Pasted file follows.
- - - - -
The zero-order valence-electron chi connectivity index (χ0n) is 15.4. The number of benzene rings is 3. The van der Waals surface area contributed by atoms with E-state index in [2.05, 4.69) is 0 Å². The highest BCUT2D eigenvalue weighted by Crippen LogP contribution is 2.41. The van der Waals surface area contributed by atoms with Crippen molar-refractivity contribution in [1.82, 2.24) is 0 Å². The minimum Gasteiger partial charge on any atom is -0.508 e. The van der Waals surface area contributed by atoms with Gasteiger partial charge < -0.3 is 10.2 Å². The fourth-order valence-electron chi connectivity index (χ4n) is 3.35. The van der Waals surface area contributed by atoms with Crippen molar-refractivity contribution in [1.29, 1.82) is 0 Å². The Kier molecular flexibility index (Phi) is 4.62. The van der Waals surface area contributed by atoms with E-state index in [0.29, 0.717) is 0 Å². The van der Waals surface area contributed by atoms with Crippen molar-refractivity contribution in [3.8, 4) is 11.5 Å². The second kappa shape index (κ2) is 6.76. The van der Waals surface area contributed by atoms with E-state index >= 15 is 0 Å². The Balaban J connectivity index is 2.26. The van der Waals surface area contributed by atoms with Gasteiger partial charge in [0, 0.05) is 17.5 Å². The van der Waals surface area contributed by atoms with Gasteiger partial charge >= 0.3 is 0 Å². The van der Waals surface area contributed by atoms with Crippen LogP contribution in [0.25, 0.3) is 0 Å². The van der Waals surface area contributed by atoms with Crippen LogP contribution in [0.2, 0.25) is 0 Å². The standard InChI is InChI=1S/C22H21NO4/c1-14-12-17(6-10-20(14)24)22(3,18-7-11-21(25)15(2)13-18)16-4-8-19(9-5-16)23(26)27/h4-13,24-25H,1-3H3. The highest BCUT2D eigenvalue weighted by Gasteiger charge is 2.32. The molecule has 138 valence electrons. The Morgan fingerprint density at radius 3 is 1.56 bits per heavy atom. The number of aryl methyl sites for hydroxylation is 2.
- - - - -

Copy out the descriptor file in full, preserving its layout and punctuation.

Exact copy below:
The zero-order valence-electron chi connectivity index (χ0n) is 15.4. The number of benzene rings is 3. The van der Waals surface area contributed by atoms with E-state index in [2.05, 4.69) is 0 Å². The highest BCUT2D eigenvalue weighted by Crippen LogP contribution is 2.41. The van der Waals surface area contributed by atoms with Crippen molar-refractivity contribution in [1.82, 2.24) is 0 Å². The minimum Gasteiger partial charge on any atom is -0.508 e. The van der Waals surface area contributed by atoms with Gasteiger partial charge < -0.3 is 10.2 Å². The fourth-order valence-electron chi connectivity index (χ4n) is 3.35. The van der Waals surface area contributed by atoms with Crippen molar-refractivity contribution in [1.29, 1.82) is 0 Å². The Kier molecular flexibility index (Phi) is 4.62. The van der Waals surface area contributed by atoms with E-state index in [0.29, 0.717) is 0 Å². The van der Waals surface area contributed by atoms with Crippen molar-refractivity contribution in [3.8, 4) is 11.5 Å². The second kappa shape index (κ2) is 6.76. The van der Waals surface area contributed by atoms with E-state index >= 15 is 0 Å². The Balaban J connectivity index is 2.26. The van der Waals surface area contributed by atoms with Gasteiger partial charge in [0, 0.05) is 17.5 Å². The van der Waals surface area contributed by atoms with Gasteiger partial charge >= 0.3 is 0 Å². The van der Waals surface area contributed by atoms with Crippen LogP contribution in [0.25, 0.3) is 0 Å². The van der Waals surface area contributed by atoms with Crippen LogP contribution in [0.2, 0.25) is 0 Å². The standard InChI is InChI=1S/C22H21NO4/c1-14-12-17(6-10-20(14)24)22(3,18-7-11-21(25)15(2)13-18)16-4-8-19(9-5-16)23(26)27/h4-13,24-25H,1-3H3. The highest BCUT2D eigenvalue weighted by Gasteiger charge is 2.32. The molecule has 138 valence electrons. The Morgan fingerprint density at radius 3 is 1.56 bits per heavy atom. The number of aryl methyl sites for hydroxylation is 2.